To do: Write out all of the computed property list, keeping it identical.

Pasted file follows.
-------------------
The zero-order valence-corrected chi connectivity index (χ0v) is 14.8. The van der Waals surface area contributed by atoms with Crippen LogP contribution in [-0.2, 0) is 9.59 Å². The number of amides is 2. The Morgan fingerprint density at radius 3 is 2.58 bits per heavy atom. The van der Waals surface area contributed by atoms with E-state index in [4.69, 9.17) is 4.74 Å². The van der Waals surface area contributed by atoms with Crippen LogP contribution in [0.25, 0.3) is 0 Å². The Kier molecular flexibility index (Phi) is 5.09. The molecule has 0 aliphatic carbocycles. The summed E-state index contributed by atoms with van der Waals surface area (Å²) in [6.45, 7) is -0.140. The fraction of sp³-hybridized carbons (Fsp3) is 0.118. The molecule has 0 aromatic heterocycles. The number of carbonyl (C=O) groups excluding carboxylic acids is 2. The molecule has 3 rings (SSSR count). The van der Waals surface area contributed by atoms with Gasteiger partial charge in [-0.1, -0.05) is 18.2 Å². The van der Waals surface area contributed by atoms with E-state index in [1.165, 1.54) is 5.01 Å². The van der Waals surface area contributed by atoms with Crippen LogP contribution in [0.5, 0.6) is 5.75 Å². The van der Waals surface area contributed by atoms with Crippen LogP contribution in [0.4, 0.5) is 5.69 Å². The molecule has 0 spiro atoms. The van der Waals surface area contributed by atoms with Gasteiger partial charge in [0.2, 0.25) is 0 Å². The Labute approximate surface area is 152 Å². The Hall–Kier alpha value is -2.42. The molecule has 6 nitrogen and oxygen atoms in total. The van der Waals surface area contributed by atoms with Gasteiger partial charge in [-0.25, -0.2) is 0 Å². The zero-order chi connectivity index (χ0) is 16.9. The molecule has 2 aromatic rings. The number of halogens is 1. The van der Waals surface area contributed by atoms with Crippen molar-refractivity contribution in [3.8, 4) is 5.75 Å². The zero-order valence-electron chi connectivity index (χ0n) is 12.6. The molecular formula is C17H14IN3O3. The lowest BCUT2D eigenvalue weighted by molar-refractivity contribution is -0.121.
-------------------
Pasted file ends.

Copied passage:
The zero-order valence-corrected chi connectivity index (χ0v) is 14.8. The van der Waals surface area contributed by atoms with Crippen LogP contribution in [-0.2, 0) is 9.59 Å². The number of amides is 2. The Morgan fingerprint density at radius 3 is 2.58 bits per heavy atom. The van der Waals surface area contributed by atoms with E-state index in [4.69, 9.17) is 4.74 Å². The van der Waals surface area contributed by atoms with Crippen LogP contribution in [0.25, 0.3) is 0 Å². The Kier molecular flexibility index (Phi) is 5.09. The molecule has 0 aliphatic carbocycles. The summed E-state index contributed by atoms with van der Waals surface area (Å²) in [6.45, 7) is -0.140. The fraction of sp³-hybridized carbons (Fsp3) is 0.118. The molecule has 0 aromatic heterocycles. The number of carbonyl (C=O) groups excluding carboxylic acids is 2. The molecule has 3 rings (SSSR count). The van der Waals surface area contributed by atoms with Gasteiger partial charge in [-0.1, -0.05) is 18.2 Å². The van der Waals surface area contributed by atoms with E-state index in [1.165, 1.54) is 5.01 Å². The van der Waals surface area contributed by atoms with Crippen LogP contribution in [0.5, 0.6) is 5.75 Å². The van der Waals surface area contributed by atoms with Crippen LogP contribution in [0.4, 0.5) is 5.69 Å². The molecule has 0 spiro atoms. The van der Waals surface area contributed by atoms with Gasteiger partial charge in [0.2, 0.25) is 0 Å². The Labute approximate surface area is 152 Å². The Hall–Kier alpha value is -2.42. The molecule has 6 nitrogen and oxygen atoms in total. The van der Waals surface area contributed by atoms with Gasteiger partial charge in [-0.25, -0.2) is 0 Å². The zero-order chi connectivity index (χ0) is 16.9. The molecule has 2 aromatic rings. The number of halogens is 1. The van der Waals surface area contributed by atoms with Crippen molar-refractivity contribution in [3.8, 4) is 5.75 Å². The zero-order valence-electron chi connectivity index (χ0n) is 12.6. The molecular formula is C17H14IN3O3. The lowest BCUT2D eigenvalue weighted by molar-refractivity contribution is -0.121.